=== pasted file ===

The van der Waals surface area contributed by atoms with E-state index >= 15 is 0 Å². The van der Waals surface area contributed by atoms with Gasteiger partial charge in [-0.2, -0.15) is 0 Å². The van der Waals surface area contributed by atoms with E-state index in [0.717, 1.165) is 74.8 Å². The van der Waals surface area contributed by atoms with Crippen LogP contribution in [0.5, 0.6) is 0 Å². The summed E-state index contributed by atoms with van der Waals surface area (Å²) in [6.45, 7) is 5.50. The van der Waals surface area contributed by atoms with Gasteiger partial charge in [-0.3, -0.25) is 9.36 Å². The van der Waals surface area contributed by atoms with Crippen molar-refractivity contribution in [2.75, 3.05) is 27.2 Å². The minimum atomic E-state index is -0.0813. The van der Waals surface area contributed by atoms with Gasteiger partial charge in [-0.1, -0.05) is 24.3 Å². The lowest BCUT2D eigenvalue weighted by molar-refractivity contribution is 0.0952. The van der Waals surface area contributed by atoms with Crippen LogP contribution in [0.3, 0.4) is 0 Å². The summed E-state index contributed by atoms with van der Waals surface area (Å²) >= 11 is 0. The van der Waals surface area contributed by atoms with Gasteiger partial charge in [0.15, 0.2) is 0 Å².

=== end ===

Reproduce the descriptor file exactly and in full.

The van der Waals surface area contributed by atoms with E-state index >= 15 is 0 Å². The van der Waals surface area contributed by atoms with Gasteiger partial charge in [-0.2, -0.15) is 0 Å². The van der Waals surface area contributed by atoms with E-state index in [0.717, 1.165) is 74.8 Å². The van der Waals surface area contributed by atoms with Crippen LogP contribution in [0.5, 0.6) is 0 Å². The summed E-state index contributed by atoms with van der Waals surface area (Å²) in [6.45, 7) is 5.50. The van der Waals surface area contributed by atoms with Gasteiger partial charge in [-0.3, -0.25) is 9.36 Å². The van der Waals surface area contributed by atoms with Crippen molar-refractivity contribution in [2.75, 3.05) is 27.2 Å². The minimum atomic E-state index is -0.0813. The van der Waals surface area contributed by atoms with Gasteiger partial charge in [-0.1, -0.05) is 24.3 Å². The lowest BCUT2D eigenvalue weighted by molar-refractivity contribution is 0.0952. The van der Waals surface area contributed by atoms with Crippen LogP contribution in [0.3, 0.4) is 0 Å². The summed E-state index contributed by atoms with van der Waals surface area (Å²) >= 11 is 0. The van der Waals surface area contributed by atoms with Gasteiger partial charge in [0.15, 0.2) is 0 Å².